10 Mar 1918, Sun  •  20
Her reputation in the city for her business acumen was growing and her activities frequently made the society pages of the Daily Oklahoman. In 1925, she remarried Mr Horace W. Hakes. The divorce, which occurred during Mrs Simmons final illness in 1938, included a financial settlement of undetermined amount to Mr Hakes. Mr Hakes blamed his stepson, Merle, for his marital troubles. Merle had been slowly taking over the business the past few years and Mr Hake's opinions on the course of the business were ignored.
`1924 Ad for Mrs Simmons Home Bake Shop

Mrs Simmons passed away on 13 Mar 1939 from her long illness. She left her son, Merle and his wife Esther Day and their three boys, Merle Jr., William Wallace, and Robert Day. A daughter, Betty Lou, died at 17 months in 1923.

Two of Merle and Esther's boys, Bob and Bill's weddings made the society page. Son Merle worked with his father in the bakery business, but never married. The advertisements I found for the business ended about 1949.

Bob served as a pilot in the US Air Force. He later worked from Superior Oil and then with Prudential Bache Brokerage Firm, and then worked as an independent oil and gas broker. His wife, Sue Ellison had four children. He died in 1997. Bill married Sarah Jo Durland and they had two children. I don't know a lot about him, but he for several years worked as the North Texas State University as associate director of admissions. He died in 1971 at the young age of 41.






Sunday, December 9, 2018

An Empty Place at the Table: Cora Redington

David Owens > Lucy Owens & Ira Miller > Josie Miller Redington Swanger > Cora Redington

A child. Born after the last census and dies before the next, can be lost to history. Their place at the table still goes missed.

Before, I'd talked about the husbands of Josie Miller, James Irving Edward "Ed" Redington and Charlie Swanger. Ed was a wild one - a town eccentric and multiply married fellow. Charlie was a wild one when younger, but found The Salvation Army and led an exemplary, alcohol-free life in the latter part of his life.

To date, the only child I was aware of in the Redington-Miller marriage, was Ira Edmon Redington, namesake of Grandpa Ira Miller, who was born in 1905 and suffered from some sort of disability that eventually had him living Woodward State Hospital for the "feeble-minded" in Boone County, Iowa. He died at the age of 61.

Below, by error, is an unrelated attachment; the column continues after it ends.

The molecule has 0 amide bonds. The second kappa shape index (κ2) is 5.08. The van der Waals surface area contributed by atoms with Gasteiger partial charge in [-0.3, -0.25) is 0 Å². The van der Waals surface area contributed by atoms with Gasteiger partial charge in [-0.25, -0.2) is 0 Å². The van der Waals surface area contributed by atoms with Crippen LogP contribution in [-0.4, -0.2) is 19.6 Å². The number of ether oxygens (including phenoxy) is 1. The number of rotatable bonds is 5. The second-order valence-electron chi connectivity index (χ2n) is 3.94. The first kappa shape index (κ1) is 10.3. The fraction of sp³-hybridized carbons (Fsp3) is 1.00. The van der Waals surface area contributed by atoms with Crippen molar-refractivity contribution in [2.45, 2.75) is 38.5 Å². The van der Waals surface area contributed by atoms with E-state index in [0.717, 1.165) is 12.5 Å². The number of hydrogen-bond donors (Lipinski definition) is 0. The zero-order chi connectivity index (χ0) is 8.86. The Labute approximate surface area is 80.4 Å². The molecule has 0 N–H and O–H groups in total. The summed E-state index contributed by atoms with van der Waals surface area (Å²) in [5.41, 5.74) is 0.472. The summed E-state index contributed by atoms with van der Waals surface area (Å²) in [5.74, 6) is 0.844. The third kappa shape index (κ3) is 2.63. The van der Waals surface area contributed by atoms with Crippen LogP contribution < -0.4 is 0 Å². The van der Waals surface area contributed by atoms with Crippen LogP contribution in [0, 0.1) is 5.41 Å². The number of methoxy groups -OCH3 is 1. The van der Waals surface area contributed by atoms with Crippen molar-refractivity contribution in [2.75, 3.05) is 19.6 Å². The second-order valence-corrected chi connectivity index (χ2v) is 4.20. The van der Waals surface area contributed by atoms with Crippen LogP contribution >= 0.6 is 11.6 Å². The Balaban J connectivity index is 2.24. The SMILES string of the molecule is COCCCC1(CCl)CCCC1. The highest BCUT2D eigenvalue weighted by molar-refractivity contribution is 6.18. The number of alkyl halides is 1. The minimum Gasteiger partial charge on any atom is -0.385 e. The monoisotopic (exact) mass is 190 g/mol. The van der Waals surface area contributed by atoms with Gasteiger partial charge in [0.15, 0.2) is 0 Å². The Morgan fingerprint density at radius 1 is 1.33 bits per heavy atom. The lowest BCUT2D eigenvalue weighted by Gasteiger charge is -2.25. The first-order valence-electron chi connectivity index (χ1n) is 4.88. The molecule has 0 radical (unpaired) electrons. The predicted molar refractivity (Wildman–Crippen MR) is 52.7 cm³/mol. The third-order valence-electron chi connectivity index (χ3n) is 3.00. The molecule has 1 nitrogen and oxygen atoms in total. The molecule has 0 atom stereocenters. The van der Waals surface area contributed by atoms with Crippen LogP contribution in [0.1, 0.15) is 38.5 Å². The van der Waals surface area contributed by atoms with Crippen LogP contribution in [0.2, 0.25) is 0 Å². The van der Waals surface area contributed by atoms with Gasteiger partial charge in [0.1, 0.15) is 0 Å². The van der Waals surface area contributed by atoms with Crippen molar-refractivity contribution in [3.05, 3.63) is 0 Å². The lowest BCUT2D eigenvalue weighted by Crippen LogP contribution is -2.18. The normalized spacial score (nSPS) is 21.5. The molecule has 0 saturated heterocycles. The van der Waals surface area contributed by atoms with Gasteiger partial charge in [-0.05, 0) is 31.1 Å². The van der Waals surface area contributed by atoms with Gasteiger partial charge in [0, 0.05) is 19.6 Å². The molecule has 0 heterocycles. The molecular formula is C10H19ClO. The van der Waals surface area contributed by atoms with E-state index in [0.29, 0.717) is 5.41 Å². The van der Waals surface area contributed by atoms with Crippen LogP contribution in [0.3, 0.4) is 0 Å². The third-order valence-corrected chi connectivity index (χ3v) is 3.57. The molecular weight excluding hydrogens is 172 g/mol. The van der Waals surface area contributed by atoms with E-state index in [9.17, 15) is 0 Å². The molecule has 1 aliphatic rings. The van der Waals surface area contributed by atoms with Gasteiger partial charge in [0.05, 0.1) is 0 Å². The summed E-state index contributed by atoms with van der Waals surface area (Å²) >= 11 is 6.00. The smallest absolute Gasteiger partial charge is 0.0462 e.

In searching for something else completely, I ran across this article:


No name is mentioned and I certainly hadn't run across anyone having died so tragically in previous research. No mention was ever made that I recalled of any such horrific event. The story, which began on a beautiful day with children playing and ended in an instant in calamity of the worst kind, went like this:


Young Cora Mae Redington, born in 16 Apr 1903, died on her 3rd birthday,16 Apr 1906, in Harrison Township, Benton County, Iowa at the home of her grandparents, Ira and Lucy (Owens) Miller. The uncle mentioned is unknown as none of the children of Ira were 13 at the time of this event. Jesse was 11 and is the most likely solution. She was buried in Bear Creek Cemetery in Benton County, where several other Miller descendants are buried.

The Redington's had not married until February of 1905, so whether Cora is his biological daughter of Josie, Ed, or both, is not known, but she did carry the Redington name.

No mention is made in Edmond or Josie's obits about Cora, nor Ira Edmond Redington, their child born in 1905 who lived in the Woodward State Hospital for the "feeble-minded" for most of his life.


Tuesday, December 4, 2018

A Little Pile of Treasures

Click on photo to enlarge
My dad and I have spent much of the last forty years either estranged or annoyed with one another.

When he remarried when I was 14 years old to a woman only 9 years older than me who spent a lot of time subtly sabotaging our relationship, we were never the same. Then, though many years younger than my dad, his wife died last December, quite unexpectedly. In that moment, our relationship moved from eternal darkness to dawn.

As his life went on, the retired Army recruiter, his son and wife, plopped themselves down in a house near a major military base in the Midwest. He made his home there for over 20 years. A rambling house, of good bones, but which had little attention in the past few years as my dad became more and more challenged to finish projects, it had become too much for him to care for. Now, he's moving out of his home and to a new adventure in a seniors community here near me.

My sister and I helped for a week organizing him in the first step to prepare and in the meantime, I located photos he hadn't seen in forty years. Photos he'd forgotten about. Photos no one else living had seen. I got my first glimpse into the childhood of my dad and his brothers. Into my grandmother's relationship with her first family's children. Into what my grandpa looked like with hair. No one knew him then. I don't think they ever owned their own camera, strictly based on the fact there are so few photos. I have a lot of work to do.

What a treasure.




Monday, September 24, 2018

Aaron W. Cooper and His Neighbors

AMOS COOPER > JOHN L COOPER > AARON WASHINGTON COOPER

I talked about John Cooper's kids here - they just seem to be a bit of a mess generally. I recently ran across this article regarding Aaron before he left Stephenson and Winnebago Counties, Illinois for /Butler/Bremer County and later Franklin County, Iowa.



The divorce of Anna Blaser from Aaron took place in 1904 in Butler County.


This may well have had something to do with the sale of property in 1904 and early 1905



He died in 1920, having never married again. 


Hannah Cooper: Crazy as a Hawk

AMOS COOPER > JOHN L COOPER >  HANNAH H COOPER
Elgin Asylum
This small mention of the life and times of Hannah Cooper, who died at the young age of 45 during a brief stay at Elgin Insane Asylum in Illinois. Living with her single brothers and parents as of the 1880 census in Stephenson County, Illinois, it's likely she was still with the brothers remaining in  the area in 1891. Learn about her brothers here.

She died on 16 May 1891, after being committed only two weeks previously.